Finding room for play in Santa Ana

December 7, 2011

By Helen Afrasiabi

On a rainy Sunday this month, Maria Mendoza was at Santa Ana’s Roosevelt Elementary with her children, niece and nephews aged two to ten in tow. The immigrant mother of three had brought all six children to take advantage of the newly available playground, despite the weather. They’ve been coming every weekend since June, said her niece Nayeli Vasquez.

But until earlier this year, the children had no other options. Asked where they usually played on weekends, her nephew Alberto Vasquez volunteered: “my house.”

Pointing to the playground equipment, Nayeli Vasquez, a fourth grader at Roosevelt Elementary School, said she liked the playground much better than the ones her parents used to take her to.

“It doesn’t have any of this,” Vasquez said, pointing to the Spider Web monkey bar equipment with a smile.

The children had access to school grounds on the weekend thanks to efforts by a coalition including the California Endowment, Latino Health Access Together and the Santa Ana School District. They helped to make the Roosevelt Elementary School’s playground available on weekends by way of a Community Access Agreement.

“The whole principle was because they live in a densely populated area, the readily available options are school yards where neighboring residents would be able to use school ground as a park,” said Latino Health Access Hub Manager Gloria Giraldo.

The $200,000 project, financed by California Endowment, entailed negotiations between the district and both organizations as well as a renovation of the playground to include trees, additional equipment and resurfaced asphalt among other things.

“Residents have not only been very receptive and involved, but also very grateful,” said Latino Health Access Director of Policy Dolores Gonzalez-Hayes.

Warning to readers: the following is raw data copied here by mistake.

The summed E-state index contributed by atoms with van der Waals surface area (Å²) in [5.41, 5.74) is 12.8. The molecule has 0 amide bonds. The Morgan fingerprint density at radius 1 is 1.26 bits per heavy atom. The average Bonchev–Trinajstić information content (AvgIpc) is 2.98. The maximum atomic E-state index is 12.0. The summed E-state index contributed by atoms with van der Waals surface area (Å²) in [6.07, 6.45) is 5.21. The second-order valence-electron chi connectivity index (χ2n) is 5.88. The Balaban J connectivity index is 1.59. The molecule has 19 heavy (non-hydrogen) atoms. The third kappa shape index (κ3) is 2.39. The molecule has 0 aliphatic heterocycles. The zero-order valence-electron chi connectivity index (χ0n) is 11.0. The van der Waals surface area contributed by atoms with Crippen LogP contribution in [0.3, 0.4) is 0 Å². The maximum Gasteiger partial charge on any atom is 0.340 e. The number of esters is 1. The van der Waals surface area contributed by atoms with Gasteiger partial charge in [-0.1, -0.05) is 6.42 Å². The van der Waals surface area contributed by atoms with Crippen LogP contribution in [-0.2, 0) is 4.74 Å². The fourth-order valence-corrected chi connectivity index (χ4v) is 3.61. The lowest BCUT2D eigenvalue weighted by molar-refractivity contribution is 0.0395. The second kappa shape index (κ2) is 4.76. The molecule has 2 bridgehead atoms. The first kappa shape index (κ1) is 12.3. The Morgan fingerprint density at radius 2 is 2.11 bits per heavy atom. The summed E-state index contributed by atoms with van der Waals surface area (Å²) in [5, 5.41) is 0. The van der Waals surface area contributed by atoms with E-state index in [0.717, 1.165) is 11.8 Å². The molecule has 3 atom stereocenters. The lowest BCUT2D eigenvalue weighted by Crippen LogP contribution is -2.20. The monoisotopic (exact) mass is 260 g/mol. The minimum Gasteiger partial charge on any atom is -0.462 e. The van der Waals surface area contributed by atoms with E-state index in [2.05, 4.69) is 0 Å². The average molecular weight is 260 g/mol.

Good health is not just about having an insurance card and a doctor, Giraldo said. It means making changes to the built environment, she added.

“Good health begins where there is green, open space,” Giraldo said. “We don’t want to see a liquor store on every corner.”

Santa Ana has challenges not faced by master-planned cities such as neighboring Irvine.

“Decades ago, planning wasn’t the same kind of holistic endeavor where the health of people in those communities was a consideration,” said Jay Trevino, Executive Director of the city’s Planning and Building Agency.

Planning that isn’t holistic occurs in “silos,” Trevino said, with consequences like great distances between recreational and residential areas, for instance, which promotes an isolated and stationary lifestyle.

“Back then, all the transportation engineers cared about was cars and moving them fast, somewhere where they won’t create noise and danger…and an educational institution was solely for educating kids,” Trevino said. “With over a hundred years of unholistic planning, this is what you end up with.”

Creativity is largely the solution in cities that are mostly built out, like Santa Ana, Trevino said.

Certain housing policies adopted generations ago also pose a problem for health, Gonzalez-Hayes said. Some apartment buildings, for example, both don’t let children to play in the halls and have no common area.

“With this density of population in buildings where apartment owners or property management companies say ‘don’t run in halls,’ what do you do with all that energy?” Gonzalez-Hayes said.

“What we’re doing is turning the lemons into lemonade,” Trevino said. “And there is lemonade to be made here.”
While the Roosevelt conversion is currently a pilot project, it shows promise.

Gonzalez-Hayes said they see this idea as worthy of spreading to multiple areas within the city.

Ironically, it wouldn’t be the duplication that presents challenges. It would be getting the word out. A community of predominantly working poor families, she points out, is not one that has the freedom to be at association meetings.

“When these types of things have not been available and people are not used to going there, there’s a delay in awareness,” Mejia said. “That has been the challenge, for the community to feel they’re going to a public place.”

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